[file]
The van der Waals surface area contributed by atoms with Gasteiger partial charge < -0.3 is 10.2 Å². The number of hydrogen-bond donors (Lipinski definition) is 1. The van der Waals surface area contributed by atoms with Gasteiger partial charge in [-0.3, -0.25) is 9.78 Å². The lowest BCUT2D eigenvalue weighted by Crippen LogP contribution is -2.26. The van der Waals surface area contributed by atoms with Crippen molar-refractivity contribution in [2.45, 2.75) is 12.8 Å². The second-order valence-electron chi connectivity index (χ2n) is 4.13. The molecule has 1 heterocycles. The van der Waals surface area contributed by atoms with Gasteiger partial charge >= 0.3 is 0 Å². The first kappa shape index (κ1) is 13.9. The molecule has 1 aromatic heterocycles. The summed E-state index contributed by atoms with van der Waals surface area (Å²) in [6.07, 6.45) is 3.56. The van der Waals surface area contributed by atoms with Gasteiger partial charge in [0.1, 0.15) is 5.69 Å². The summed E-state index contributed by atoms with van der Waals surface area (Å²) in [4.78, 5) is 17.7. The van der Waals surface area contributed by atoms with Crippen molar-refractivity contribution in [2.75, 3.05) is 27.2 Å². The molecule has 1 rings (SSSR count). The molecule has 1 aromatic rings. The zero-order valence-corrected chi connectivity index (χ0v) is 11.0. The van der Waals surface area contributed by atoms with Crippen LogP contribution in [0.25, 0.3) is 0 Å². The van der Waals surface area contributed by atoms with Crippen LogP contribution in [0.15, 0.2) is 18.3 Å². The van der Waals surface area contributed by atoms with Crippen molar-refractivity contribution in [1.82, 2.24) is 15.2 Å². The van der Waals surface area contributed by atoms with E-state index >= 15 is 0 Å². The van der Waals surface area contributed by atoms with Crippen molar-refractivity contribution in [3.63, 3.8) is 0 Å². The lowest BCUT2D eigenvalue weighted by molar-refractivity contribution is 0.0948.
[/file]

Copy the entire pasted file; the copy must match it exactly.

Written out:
The van der Waals surface area contributed by atoms with Gasteiger partial charge < -0.3 is 10.2 Å². The number of hydrogen-bond donors (Lipinski definition) is 1. The van der Waals surface area contributed by atoms with Gasteiger partial charge in [-0.3, -0.25) is 9.78 Å². The lowest BCUT2D eigenvalue weighted by Crippen LogP contribution is -2.26. The van der Waals surface area contributed by atoms with Crippen molar-refractivity contribution in [2.45, 2.75) is 12.8 Å². The second-order valence-electron chi connectivity index (χ2n) is 4.13. The molecule has 1 heterocycles. The van der Waals surface area contributed by atoms with Gasteiger partial charge >= 0.3 is 0 Å². The first kappa shape index (κ1) is 13.9. The molecule has 1 aromatic heterocycles. The summed E-state index contributed by atoms with van der Waals surface area (Å²) in [6.07, 6.45) is 3.56. The van der Waals surface area contributed by atoms with Gasteiger partial charge in [0.1, 0.15) is 5.69 Å². The summed E-state index contributed by atoms with van der Waals surface area (Å²) in [4.78, 5) is 17.7. The van der Waals surface area contributed by atoms with Crippen molar-refractivity contribution in [2.75, 3.05) is 27.2 Å². The molecule has 1 rings (SSSR count). The molecule has 1 aromatic rings. The zero-order valence-corrected chi connectivity index (χ0v) is 11.0. The van der Waals surface area contributed by atoms with Crippen LogP contribution in [0.25, 0.3) is 0 Å². The van der Waals surface area contributed by atoms with Crippen LogP contribution in [0.15, 0.2) is 18.3 Å². The van der Waals surface area contributed by atoms with Crippen molar-refractivity contribution in [1.82, 2.24) is 15.2 Å². The van der Waals surface area contributed by atoms with E-state index >= 15 is 0 Å². The van der Waals surface area contributed by atoms with Crippen molar-refractivity contribution in [3.63, 3.8) is 0 Å². The lowest BCUT2D eigenvalue weighted by molar-refractivity contribution is 0.0948.